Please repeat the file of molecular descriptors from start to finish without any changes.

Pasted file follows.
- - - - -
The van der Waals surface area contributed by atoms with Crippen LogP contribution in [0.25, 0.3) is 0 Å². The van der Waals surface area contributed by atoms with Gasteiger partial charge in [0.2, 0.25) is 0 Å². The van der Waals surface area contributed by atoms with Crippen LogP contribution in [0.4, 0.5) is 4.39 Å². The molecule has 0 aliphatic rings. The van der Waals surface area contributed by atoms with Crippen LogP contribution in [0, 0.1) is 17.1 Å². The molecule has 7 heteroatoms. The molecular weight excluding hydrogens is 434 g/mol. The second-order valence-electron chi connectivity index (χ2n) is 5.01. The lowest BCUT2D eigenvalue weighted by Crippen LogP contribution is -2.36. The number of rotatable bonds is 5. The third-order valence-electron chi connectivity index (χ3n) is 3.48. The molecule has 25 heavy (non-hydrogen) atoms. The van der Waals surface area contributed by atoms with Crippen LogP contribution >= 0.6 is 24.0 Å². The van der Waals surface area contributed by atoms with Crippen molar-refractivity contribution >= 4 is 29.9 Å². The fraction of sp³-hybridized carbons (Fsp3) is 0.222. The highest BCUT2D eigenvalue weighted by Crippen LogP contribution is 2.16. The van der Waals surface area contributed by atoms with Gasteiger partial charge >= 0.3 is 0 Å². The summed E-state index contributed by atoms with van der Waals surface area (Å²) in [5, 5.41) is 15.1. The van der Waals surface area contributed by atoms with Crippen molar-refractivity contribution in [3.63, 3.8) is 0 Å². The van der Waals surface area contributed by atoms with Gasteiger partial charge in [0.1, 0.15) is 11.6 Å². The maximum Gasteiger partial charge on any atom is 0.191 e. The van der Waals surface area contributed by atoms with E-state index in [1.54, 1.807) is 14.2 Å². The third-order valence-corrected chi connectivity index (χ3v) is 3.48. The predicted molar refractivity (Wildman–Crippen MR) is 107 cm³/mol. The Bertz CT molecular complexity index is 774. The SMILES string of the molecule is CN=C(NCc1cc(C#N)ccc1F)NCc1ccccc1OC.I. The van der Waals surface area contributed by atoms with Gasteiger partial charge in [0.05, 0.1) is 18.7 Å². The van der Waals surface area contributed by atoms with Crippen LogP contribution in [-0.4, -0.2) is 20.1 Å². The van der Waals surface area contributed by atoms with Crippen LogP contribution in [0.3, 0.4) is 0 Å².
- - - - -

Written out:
The van der Waals surface area contributed by atoms with Crippen LogP contribution in [0.25, 0.3) is 0 Å². The van der Waals surface area contributed by atoms with Gasteiger partial charge in [0.2, 0.25) is 0 Å². The van der Waals surface area contributed by atoms with Crippen LogP contribution in [0.4, 0.5) is 4.39 Å². The molecule has 0 aliphatic rings. The van der Waals surface area contributed by atoms with Crippen LogP contribution in [0, 0.1) is 17.1 Å². The molecule has 7 heteroatoms. The molecular weight excluding hydrogens is 434 g/mol. The second-order valence-electron chi connectivity index (χ2n) is 5.01. The lowest BCUT2D eigenvalue weighted by Crippen LogP contribution is -2.36. The number of rotatable bonds is 5. The third-order valence-electron chi connectivity index (χ3n) is 3.48. The molecule has 25 heavy (non-hydrogen) atoms. The van der Waals surface area contributed by atoms with Crippen LogP contribution >= 0.6 is 24.0 Å². The van der Waals surface area contributed by atoms with Crippen molar-refractivity contribution >= 4 is 29.9 Å². The fraction of sp³-hybridized carbons (Fsp3) is 0.222. The highest BCUT2D eigenvalue weighted by Crippen LogP contribution is 2.16. The van der Waals surface area contributed by atoms with Gasteiger partial charge >= 0.3 is 0 Å². The summed E-state index contributed by atoms with van der Waals surface area (Å²) in [5, 5.41) is 15.1. The van der Waals surface area contributed by atoms with Crippen molar-refractivity contribution in [3.63, 3.8) is 0 Å². The van der Waals surface area contributed by atoms with Gasteiger partial charge in [0.1, 0.15) is 11.6 Å². The maximum Gasteiger partial charge on any atom is 0.191 e. The van der Waals surface area contributed by atoms with E-state index in [1.54, 1.807) is 14.2 Å². The third-order valence-corrected chi connectivity index (χ3v) is 3.48. The predicted molar refractivity (Wildman–Crippen MR) is 107 cm³/mol. The Bertz CT molecular complexity index is 774. The SMILES string of the molecule is CN=C(NCc1cc(C#N)ccc1F)NCc1ccccc1OC.I. The van der Waals surface area contributed by atoms with Gasteiger partial charge in [0.05, 0.1) is 18.7 Å². The van der Waals surface area contributed by atoms with Crippen LogP contribution in [-0.4, -0.2) is 20.1 Å². The van der Waals surface area contributed by atoms with Crippen LogP contribution in [0.3, 0.4) is 0 Å².